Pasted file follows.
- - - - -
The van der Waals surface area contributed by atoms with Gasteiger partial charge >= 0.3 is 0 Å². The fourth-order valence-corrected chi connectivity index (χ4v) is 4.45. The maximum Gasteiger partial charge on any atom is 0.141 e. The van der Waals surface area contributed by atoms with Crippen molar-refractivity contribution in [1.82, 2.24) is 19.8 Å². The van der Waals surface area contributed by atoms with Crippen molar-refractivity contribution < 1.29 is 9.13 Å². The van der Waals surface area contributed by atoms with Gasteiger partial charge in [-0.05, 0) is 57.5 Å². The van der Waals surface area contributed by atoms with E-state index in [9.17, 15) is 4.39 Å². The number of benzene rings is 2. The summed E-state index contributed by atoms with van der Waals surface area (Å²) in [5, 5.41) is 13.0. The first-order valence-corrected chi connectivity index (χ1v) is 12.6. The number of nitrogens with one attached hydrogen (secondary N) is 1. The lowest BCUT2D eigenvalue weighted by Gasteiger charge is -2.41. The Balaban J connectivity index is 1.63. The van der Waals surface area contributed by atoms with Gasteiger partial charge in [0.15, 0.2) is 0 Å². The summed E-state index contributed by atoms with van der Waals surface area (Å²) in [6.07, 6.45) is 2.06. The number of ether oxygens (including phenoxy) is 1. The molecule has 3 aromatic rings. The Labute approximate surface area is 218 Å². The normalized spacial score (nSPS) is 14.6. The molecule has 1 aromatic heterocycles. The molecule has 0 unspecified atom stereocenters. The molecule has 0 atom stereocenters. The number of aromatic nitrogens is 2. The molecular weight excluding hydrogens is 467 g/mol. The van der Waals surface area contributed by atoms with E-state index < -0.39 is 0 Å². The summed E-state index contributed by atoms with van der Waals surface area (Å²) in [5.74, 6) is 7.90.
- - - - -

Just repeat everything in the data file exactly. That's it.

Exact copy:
The van der Waals surface area contributed by atoms with Gasteiger partial charge >= 0.3 is 0 Å². The fourth-order valence-corrected chi connectivity index (χ4v) is 4.45. The maximum Gasteiger partial charge on any atom is 0.141 e. The van der Waals surface area contributed by atoms with Crippen molar-refractivity contribution in [1.82, 2.24) is 19.8 Å². The van der Waals surface area contributed by atoms with Crippen molar-refractivity contribution < 1.29 is 9.13 Å². The van der Waals surface area contributed by atoms with Gasteiger partial charge in [-0.05, 0) is 57.5 Å². The van der Waals surface area contributed by atoms with E-state index in [9.17, 15) is 4.39 Å². The number of benzene rings is 2. The summed E-state index contributed by atoms with van der Waals surface area (Å²) in [5, 5.41) is 13.0. The first-order valence-corrected chi connectivity index (χ1v) is 12.6. The number of nitrogens with one attached hydrogen (secondary N) is 1. The lowest BCUT2D eigenvalue weighted by Gasteiger charge is -2.41. The Balaban J connectivity index is 1.63. The van der Waals surface area contributed by atoms with Gasteiger partial charge in [0.15, 0.2) is 0 Å². The summed E-state index contributed by atoms with van der Waals surface area (Å²) in [6.07, 6.45) is 2.06. The number of ether oxygens (including phenoxy) is 1. The molecule has 3 aromatic rings. The Labute approximate surface area is 218 Å². The normalized spacial score (nSPS) is 14.6. The molecule has 1 aromatic heterocycles. The molecule has 0 unspecified atom stereocenters. The molecule has 0 atom stereocenters. The number of aromatic nitrogens is 2. The molecular weight excluding hydrogens is 467 g/mol. The van der Waals surface area contributed by atoms with E-state index < -0.39 is 0 Å². The summed E-state index contributed by atoms with van der Waals surface area (Å²) in [5.74, 6) is 7.90.